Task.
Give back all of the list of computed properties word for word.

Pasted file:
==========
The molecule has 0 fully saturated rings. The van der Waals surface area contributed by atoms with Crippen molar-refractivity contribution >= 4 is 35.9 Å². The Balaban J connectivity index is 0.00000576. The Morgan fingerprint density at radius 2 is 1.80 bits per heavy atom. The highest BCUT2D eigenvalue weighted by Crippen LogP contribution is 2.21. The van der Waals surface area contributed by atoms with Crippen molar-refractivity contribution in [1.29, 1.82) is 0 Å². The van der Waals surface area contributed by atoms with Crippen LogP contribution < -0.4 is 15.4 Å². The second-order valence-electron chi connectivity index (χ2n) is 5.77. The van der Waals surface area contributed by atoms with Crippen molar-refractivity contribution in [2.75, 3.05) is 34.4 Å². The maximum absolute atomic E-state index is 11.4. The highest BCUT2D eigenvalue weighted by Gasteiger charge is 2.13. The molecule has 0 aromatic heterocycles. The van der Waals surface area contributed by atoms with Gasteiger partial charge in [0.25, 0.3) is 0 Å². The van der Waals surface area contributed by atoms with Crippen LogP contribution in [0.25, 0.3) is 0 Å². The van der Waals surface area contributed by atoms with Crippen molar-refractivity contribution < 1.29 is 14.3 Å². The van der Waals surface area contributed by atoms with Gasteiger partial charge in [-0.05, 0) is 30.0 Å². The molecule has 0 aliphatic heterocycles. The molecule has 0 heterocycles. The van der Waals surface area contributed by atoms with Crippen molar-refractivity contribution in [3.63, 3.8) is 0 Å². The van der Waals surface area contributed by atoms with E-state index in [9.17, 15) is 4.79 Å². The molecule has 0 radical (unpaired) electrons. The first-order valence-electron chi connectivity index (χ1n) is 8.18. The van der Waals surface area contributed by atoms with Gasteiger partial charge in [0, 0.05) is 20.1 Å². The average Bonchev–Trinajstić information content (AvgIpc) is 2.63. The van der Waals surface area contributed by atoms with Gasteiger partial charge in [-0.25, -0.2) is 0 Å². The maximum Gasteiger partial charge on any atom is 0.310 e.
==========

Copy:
The molecule has 0 fully saturated rings. The van der Waals surface area contributed by atoms with Crippen molar-refractivity contribution >= 4 is 35.9 Å². The Balaban J connectivity index is 0.00000576. The Morgan fingerprint density at radius 2 is 1.80 bits per heavy atom. The highest BCUT2D eigenvalue weighted by Crippen LogP contribution is 2.21. The van der Waals surface area contributed by atoms with Crippen molar-refractivity contribution in [1.29, 1.82) is 0 Å². The van der Waals surface area contributed by atoms with Crippen LogP contribution < -0.4 is 15.4 Å². The second-order valence-electron chi connectivity index (χ2n) is 5.77. The van der Waals surface area contributed by atoms with Crippen molar-refractivity contribution in [2.75, 3.05) is 34.4 Å². The maximum absolute atomic E-state index is 11.4. The highest BCUT2D eigenvalue weighted by Gasteiger charge is 2.13. The molecule has 0 aromatic heterocycles. The van der Waals surface area contributed by atoms with Gasteiger partial charge in [0.25, 0.3) is 0 Å². The van der Waals surface area contributed by atoms with Crippen LogP contribution in [0.25, 0.3) is 0 Å². The van der Waals surface area contributed by atoms with Crippen molar-refractivity contribution < 1.29 is 14.3 Å². The van der Waals surface area contributed by atoms with Gasteiger partial charge in [-0.05, 0) is 30.0 Å². The molecule has 0 aliphatic heterocycles. The molecule has 0 heterocycles. The van der Waals surface area contributed by atoms with Crippen molar-refractivity contribution in [3.63, 3.8) is 0 Å². The van der Waals surface area contributed by atoms with E-state index in [9.17, 15) is 4.79 Å². The molecule has 0 radical (unpaired) electrons. The first-order valence-electron chi connectivity index (χ1n) is 8.18. The van der Waals surface area contributed by atoms with Gasteiger partial charge in [0, 0.05) is 20.1 Å². The average Bonchev–Trinajstić information content (AvgIpc) is 2.63. The van der Waals surface area contributed by atoms with Gasteiger partial charge in [-0.25, -0.2) is 0 Å². The maximum Gasteiger partial charge on any atom is 0.310 e.